It's not only the small island states like Maldives that need to worry about the sea level rise. More than 70 percent of the world's population lives on coastal plains, and 11 of the world's 15 largest cities are on the coast or estuaries. Already, two of the islands that make up Kiribati (a Pacific island nation) have gone under the waves and, according to some reports, if current warming trends continue, cities like London, Bangkok and New York will disappear: displacing millions and causing massive economic damage. Apart from this, one of the worst effects of the rising sea level is the contamination of the surface & ground water supplies worldwide. The rising sea level also threatens to wipe out the rural population and farmlands in most of the coastal countries.

Nepal, like several other countries, has almost no share in the global emission of the greenhouse gases. However, the fall-out of global warming and climate change threaten to wash away vast areas of the country. The possible consequences are lake bursts and disastrous floods. Global warming has increased the pace of snow melting as such big glacial lakes in the country are at risk of floods from glacial lake bursts, which could trigger huge loss of life and property.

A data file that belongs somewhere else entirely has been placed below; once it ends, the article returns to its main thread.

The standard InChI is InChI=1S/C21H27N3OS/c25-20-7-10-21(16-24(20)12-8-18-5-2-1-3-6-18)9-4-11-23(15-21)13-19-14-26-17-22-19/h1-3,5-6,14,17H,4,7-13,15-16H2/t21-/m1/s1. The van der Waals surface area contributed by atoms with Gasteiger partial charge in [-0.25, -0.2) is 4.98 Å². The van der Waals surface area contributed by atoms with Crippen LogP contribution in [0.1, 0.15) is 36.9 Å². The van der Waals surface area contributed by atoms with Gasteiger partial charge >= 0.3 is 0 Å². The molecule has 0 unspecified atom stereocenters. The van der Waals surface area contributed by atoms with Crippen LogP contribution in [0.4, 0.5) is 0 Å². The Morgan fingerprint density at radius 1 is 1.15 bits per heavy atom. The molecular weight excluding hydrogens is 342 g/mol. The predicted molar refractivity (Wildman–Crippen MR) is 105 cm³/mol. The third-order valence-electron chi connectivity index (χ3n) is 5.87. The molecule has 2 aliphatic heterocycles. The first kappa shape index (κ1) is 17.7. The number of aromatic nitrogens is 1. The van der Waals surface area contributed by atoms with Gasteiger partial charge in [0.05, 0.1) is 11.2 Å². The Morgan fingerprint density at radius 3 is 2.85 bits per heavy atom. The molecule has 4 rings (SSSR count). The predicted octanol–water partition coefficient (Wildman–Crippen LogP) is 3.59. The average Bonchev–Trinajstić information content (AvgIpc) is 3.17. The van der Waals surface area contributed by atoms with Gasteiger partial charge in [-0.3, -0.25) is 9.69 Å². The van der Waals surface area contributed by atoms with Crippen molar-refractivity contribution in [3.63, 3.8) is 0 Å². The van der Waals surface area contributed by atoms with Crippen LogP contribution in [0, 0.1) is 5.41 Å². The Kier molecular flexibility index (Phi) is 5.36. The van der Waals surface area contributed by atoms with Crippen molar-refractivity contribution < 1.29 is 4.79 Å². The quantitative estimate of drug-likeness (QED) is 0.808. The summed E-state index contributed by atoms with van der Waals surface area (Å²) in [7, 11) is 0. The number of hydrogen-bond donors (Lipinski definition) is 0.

So, is everything over now? The answer is: no! If we can fast track our efforts to reduce the greenhouse gas emissions, we can still prevent the worst effects of the climate change. However, we should be honest enough in our efforts. The disastrous sea level rise may be avoided if we decide quickly to switch to the renewable energy sources and reduce our dependence on the existing coal, oil & nuclear energy options. The need to decarbonize the world economy was never as significant as it's now. The IPCC suggests that world has to cut the emissions drastically in a couple of decades. However, the present 'global economic recession' threatens to shift the focus of the world leaders from the agenda. There is a good chance that countries might fall into a self-defeating game of refusing to cutback first.

Once the chilling winter starts to bite with snowfall as the most common sight around, one may be forgiven for thinking that a warmer world, perhaps, is a better place to live. But, think again, it might be a suicidal notion. If our thoughts & policies could not be farsighted, at least we can feel for those who are on the verge of losing their identity. Countries like Maldives are living on borrowed time and, our fate too doesn't seem to be different!

(Referred online sources: Greenpeace International, Wikipedia, Global policy, About.com, International Herald Tribune Image1, Image2 etc.)

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Anonymous said...